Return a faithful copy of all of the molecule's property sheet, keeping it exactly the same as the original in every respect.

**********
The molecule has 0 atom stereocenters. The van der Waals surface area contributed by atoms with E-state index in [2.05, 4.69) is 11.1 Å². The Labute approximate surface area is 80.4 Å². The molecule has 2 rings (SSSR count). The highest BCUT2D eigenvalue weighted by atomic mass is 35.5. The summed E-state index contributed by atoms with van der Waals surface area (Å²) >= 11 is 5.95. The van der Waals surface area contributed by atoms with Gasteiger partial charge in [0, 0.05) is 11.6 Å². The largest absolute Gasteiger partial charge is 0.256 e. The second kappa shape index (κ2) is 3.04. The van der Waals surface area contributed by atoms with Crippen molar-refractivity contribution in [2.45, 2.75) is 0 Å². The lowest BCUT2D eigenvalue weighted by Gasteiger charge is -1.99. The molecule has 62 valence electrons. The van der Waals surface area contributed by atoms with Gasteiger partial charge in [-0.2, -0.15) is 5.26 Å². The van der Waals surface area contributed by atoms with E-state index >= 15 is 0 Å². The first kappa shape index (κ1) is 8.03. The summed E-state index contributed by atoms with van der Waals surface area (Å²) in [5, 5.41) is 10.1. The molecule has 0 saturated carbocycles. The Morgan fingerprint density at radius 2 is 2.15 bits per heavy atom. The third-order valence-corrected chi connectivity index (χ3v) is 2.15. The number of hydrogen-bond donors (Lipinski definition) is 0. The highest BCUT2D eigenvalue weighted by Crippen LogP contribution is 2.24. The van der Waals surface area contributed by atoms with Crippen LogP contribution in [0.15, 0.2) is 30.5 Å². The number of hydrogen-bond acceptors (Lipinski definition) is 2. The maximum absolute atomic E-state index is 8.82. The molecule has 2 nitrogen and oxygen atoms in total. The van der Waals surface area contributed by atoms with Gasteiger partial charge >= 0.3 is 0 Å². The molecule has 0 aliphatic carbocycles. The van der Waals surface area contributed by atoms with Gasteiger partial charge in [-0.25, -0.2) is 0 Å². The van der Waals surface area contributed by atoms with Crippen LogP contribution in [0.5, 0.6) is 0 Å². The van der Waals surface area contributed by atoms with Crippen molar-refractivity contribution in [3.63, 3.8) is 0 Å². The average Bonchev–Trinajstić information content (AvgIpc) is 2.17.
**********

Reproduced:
The molecule has 0 atom stereocenters. The van der Waals surface area contributed by atoms with E-state index in [2.05, 4.69) is 11.1 Å². The Labute approximate surface area is 80.4 Å². The molecule has 2 rings (SSSR count). The highest BCUT2D eigenvalue weighted by atomic mass is 35.5. The summed E-state index contributed by atoms with van der Waals surface area (Å²) >= 11 is 5.95. The van der Waals surface area contributed by atoms with Gasteiger partial charge in [0, 0.05) is 11.6 Å². The largest absolute Gasteiger partial charge is 0.256 e. The second kappa shape index (κ2) is 3.04. The van der Waals surface area contributed by atoms with Crippen molar-refractivity contribution in [2.45, 2.75) is 0 Å². The lowest BCUT2D eigenvalue weighted by Gasteiger charge is -1.99. The molecule has 62 valence electrons. The van der Waals surface area contributed by atoms with Gasteiger partial charge in [-0.2, -0.15) is 5.26 Å². The van der Waals surface area contributed by atoms with E-state index >= 15 is 0 Å². The first kappa shape index (κ1) is 8.03. The summed E-state index contributed by atoms with van der Waals surface area (Å²) in [5, 5.41) is 10.1. The molecule has 0 saturated carbocycles. The Morgan fingerprint density at radius 2 is 2.15 bits per heavy atom. The third-order valence-corrected chi connectivity index (χ3v) is 2.15. The number of hydrogen-bond donors (Lipinski definition) is 0. The highest BCUT2D eigenvalue weighted by Crippen LogP contribution is 2.24. The van der Waals surface area contributed by atoms with Crippen LogP contribution in [0.15, 0.2) is 30.5 Å². The number of hydrogen-bond acceptors (Lipinski definition) is 2. The maximum absolute atomic E-state index is 8.82. The molecule has 2 nitrogen and oxygen atoms in total. The van der Waals surface area contributed by atoms with Gasteiger partial charge >= 0.3 is 0 Å². The molecule has 0 aliphatic carbocycles. The van der Waals surface area contributed by atoms with Gasteiger partial charge in [-0.25, -0.2) is 0 Å². The van der Waals surface area contributed by atoms with Crippen LogP contribution in [0.5, 0.6) is 0 Å². The van der Waals surface area contributed by atoms with Crippen molar-refractivity contribution in [3.63, 3.8) is 0 Å². The average Bonchev–Trinajstić information content (AvgIpc) is 2.17.